Katherine Marshall, a senior fellow at Georgetown University’s Berkley Center for Religion, Peace, and World Affairs, leads the center’s work on religion and global development. She is also a professor of the practice of development, conflict, and religion in the Walsh School of Foreign Service, teaching diverse courses on the ethics of development work and mentoring students at many levels. She helped to create and now serves as the executive director of the World Faiths Development Dialogue, an NGO that works to enhance bridges between different sectors and institutions. Marshall has five decades of experience on a variety of development issues in Africa, Latin America, East Asia, and the Middle East, particularly those facing the world’s poorest countries. She was a World Bank officer from 1971 to 2006, and she led the World Bank’s faith and ethics initiative between 2000 and 2006.
There’s a palpable sense of urgency as leaders of the world’s largest economies prepare to meet in Hamburg, Germany early next month for the G20.
The oddly named G20 is an odd entity, formed in 2008 to address world economic challenges. It includes in fact 19 countries with some 35 participants around the table (transnational organizations like the EU, IMF, and UN also attend). The G20 has no continuing secretariat and leadership moves with a rotating country leadership. Informality is almost a mantra, and the exclusion of most country leaders is justified by a desire to limit the group to a size where personal engagement is feasible. Last year China was in the lead, next year Argentina, and this year Germany.
There’s no avoiding the fact that the leaders who gather at the G20 represent a powerhouse. And in these troubled, turbulent times, Hamburg is a focal point. The G20’s initial focus on economic matters has broadened to include a wide agenda, from climate change to forced migration and the welfare of Africa. So, in effect, it amounts to a special global summit.
Over the years different groups have engaged with the G20, resulting in what one astute observer describes as a solar system. They include the T20 (think tanks), C20 (civil society), B20 (business), and W20 (women).
This week saw the culmination of the T20 engagement process in an ambitious summit in Berlin. Its leaders portrayed the effort as an intellectual winnowing of the wisest and most demanding solutions for world problems. Distilled solutions were handed to the German G20 sherpa, the widely used term for those charged with preparing the G20 event itself.
The Berlin summit was an impressive affair, featuring Nobel economics laureates, a flock of bright young people, business leaders, and representatives of a rich array of think tanks who had prepared solutions briefs chock full of ideas and, perhaps, dreams. Hour-glass emblems adorned tables at the conference dinner, and interventions were strictly and visibly timed (with an audible cough for anyone who dared to speak too long), epitomizing the sense of urgency.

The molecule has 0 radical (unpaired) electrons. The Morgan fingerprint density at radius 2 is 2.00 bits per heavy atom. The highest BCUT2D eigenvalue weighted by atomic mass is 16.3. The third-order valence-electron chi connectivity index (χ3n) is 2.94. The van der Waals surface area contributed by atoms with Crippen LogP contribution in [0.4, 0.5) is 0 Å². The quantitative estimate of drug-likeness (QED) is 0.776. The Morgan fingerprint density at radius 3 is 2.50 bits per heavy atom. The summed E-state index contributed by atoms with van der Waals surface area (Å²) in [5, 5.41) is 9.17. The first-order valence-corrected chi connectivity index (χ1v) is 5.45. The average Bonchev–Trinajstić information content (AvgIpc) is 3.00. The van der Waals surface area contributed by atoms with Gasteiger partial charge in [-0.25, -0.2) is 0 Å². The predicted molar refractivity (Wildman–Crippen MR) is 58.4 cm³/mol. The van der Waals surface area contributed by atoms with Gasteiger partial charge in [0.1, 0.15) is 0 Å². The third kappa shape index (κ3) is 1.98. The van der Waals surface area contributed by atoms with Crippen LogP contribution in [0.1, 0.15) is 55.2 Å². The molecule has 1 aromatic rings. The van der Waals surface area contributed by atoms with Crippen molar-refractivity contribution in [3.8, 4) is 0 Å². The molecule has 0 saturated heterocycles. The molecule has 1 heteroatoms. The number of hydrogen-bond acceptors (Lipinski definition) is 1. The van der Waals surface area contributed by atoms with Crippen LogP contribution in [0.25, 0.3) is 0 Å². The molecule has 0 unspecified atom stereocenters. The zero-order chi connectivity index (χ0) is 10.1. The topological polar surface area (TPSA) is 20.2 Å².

The state and fate of economies was central but so was unease about social issues. Donald Trump was a large elephant in the room. Jeffrey Sachs delivered a blistering critique of US politics to loud applause, and others were not shy in pointing to both causes and consequences of populist sentiment and voter anger. Among the solution themes was the need to focus on narrative. That means above all conveying ideas in ways that resonate, but at least to a degree the narrative argument also was understood as an imperative to listen and to hear different and discordant voices.
The T20 organizers invited two groups to focus on religious perspectives across the G20 agenda. One goal was to counter the narrative that links religion to violence. Another was to introduce the thoughtful ideas and extensive action of religious actors on G20 agendas. Perhaps these religious ideas could contribute to a new moral commitment to the common good and a compassion for the suffering that many undergo.
To this end, Religions for Peace presented proposals arising from a Vatican-led Ethics in Action project. And the International Partnership for Religion and Sustainable Development (PaRD), an intergovernmental effort whose original inspiration came from Germany, presented two briefs. Georgetown’s Berkley Center and World Faiths Development Dialogue contributed to both.
The first brief focused on a specific dimension of the critical global challenges of forced migration and humanitarian response: refugee resettlement above all in G20 countries. Drawing on a remarkable range of experience with advocacy and direct action, it highlights areas where leadership and action by G20 leaders is vital, starting with recognition of religious actors as critical partners. The second highlighted the gravity and urgency of the famine emergency that the UN has declared for Nigeria, South Sudan, Somalia, and Yemen. Again, religious actors have a compelling role as advocates for action but they also bring rich experience of direct involvement through transnational faith-inspired organizations, cooperation with organizations like the World Food Programme, and community action through churches, mosques, temples, and the like.
Religious actors aspire to a continuing engagement in the G20 process and both ideas and roles will be the subject of an interfaith summit at Potsdam in mid-June. Among the groups that contribute to the global dialogue that the G20 inspires, an F20 (faith) or R20 (religion) could help ensure that vital human and ethical issues are always part of discussions.